The novel opens with an author’s note: a description of Skyhorse’s sixth grade connection to Aurora Esperanza. He explains that at this age, he did not realize he was Mexican because his family identified as Native American. Anxious about dancing with a girl at his class’s MTV dance party, young Skyhorse rejects Aurora Esperanza’s invitation to dance with him. Panicking, Skyhorse tells her that he cannot dance with her because she is Mexican. As an adult, Skyhorse reflects with regret on the cruelty of his statement, offering his book as an apology to Esperanza.

The first chapter is narrated from the perspective of Aurora’s father, Hector. Hector is an undocumented immigrant who works as a day laborer. He and another laborer, Diego, are picked up by a contractor. As he works, Hector reflects on the frustrations of immigrant life, which lead him to cheat on his wife, Felicia, with a local woman named Cristina. Later in the day, Hector witnesses the contractor’s son, Adam, killing Diego with a sledgehammer. That night, the contractor pays Hector to get rid of the sledgehammer. Hector is wracked by his conscience, knowing that if he reports the crime, he will likely be deported. When he is stopped by a policeman, he decides to confess what he saw, reflecting that he has both earned and lost everything in his life “by lying” (23).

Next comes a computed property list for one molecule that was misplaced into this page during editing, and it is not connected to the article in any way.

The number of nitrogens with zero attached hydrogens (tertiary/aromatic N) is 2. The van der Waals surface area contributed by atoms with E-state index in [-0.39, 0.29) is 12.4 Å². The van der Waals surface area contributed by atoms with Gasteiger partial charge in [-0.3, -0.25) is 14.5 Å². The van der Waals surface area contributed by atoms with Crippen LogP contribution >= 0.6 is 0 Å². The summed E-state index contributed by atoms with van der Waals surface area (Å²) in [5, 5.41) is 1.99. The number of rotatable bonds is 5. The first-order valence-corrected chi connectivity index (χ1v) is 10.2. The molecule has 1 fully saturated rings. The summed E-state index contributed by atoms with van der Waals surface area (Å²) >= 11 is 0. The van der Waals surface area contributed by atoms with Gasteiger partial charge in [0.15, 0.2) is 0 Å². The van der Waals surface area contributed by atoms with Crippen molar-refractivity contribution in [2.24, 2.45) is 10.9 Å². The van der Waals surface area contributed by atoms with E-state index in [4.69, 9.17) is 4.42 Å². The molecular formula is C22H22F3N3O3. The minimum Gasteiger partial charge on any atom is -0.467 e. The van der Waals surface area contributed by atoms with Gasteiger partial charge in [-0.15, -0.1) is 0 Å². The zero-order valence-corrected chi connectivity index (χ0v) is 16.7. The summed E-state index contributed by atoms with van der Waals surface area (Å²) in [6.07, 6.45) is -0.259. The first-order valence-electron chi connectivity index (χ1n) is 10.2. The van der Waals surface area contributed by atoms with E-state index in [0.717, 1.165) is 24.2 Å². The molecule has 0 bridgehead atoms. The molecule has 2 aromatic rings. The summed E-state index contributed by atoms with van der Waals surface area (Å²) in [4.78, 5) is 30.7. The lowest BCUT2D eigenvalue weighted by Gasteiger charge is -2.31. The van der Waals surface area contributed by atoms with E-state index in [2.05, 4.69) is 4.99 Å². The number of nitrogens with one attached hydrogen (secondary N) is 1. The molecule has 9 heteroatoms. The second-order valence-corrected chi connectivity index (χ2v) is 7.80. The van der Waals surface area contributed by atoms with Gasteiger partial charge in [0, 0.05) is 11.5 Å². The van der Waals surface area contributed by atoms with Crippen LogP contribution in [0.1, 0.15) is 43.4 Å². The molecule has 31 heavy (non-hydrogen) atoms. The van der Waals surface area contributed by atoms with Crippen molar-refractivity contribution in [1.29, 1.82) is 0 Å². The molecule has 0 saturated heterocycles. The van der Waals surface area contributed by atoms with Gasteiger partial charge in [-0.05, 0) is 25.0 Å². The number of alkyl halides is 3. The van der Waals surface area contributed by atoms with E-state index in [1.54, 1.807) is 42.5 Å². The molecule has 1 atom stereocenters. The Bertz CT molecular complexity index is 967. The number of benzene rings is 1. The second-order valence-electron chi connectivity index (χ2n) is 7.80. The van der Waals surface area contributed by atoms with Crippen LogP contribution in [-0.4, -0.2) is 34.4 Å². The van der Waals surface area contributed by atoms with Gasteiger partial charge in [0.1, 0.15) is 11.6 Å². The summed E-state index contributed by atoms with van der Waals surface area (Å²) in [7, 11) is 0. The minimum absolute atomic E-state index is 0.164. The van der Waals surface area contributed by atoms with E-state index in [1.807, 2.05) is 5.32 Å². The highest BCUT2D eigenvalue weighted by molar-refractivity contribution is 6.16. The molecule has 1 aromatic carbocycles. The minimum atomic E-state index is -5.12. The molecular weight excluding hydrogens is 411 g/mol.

The next chapter is told by Aurora’s mother, a cleaning woman named Felicia. In hopes of repairing her frayed relationship with her daughter, Felicia forces Aurora to go to a dance party in front of the Echo Park mercado featured in the Madonna music video “Borderline.” A drive-by shooter fires into the dancers just when Felicia is shoving Aurora, and Alma Guerrero is resultantly killed. Grieving neighbors blame Felicia and Aurora for Alma’s death. Felicia is then offered a cleaning job out of sympathy from a wealthy white family, the Calhouns. Over the course of her time cleaning for the Calhouns, Felicia forms an unexpected bond with Mrs. Calhoun, who is unhappily married to a closeted gay man. On her last day working for the family, Felicia receives a letter and a list of items passed on by Mrs. Calhoun, who has drowned herself in the swimming pool.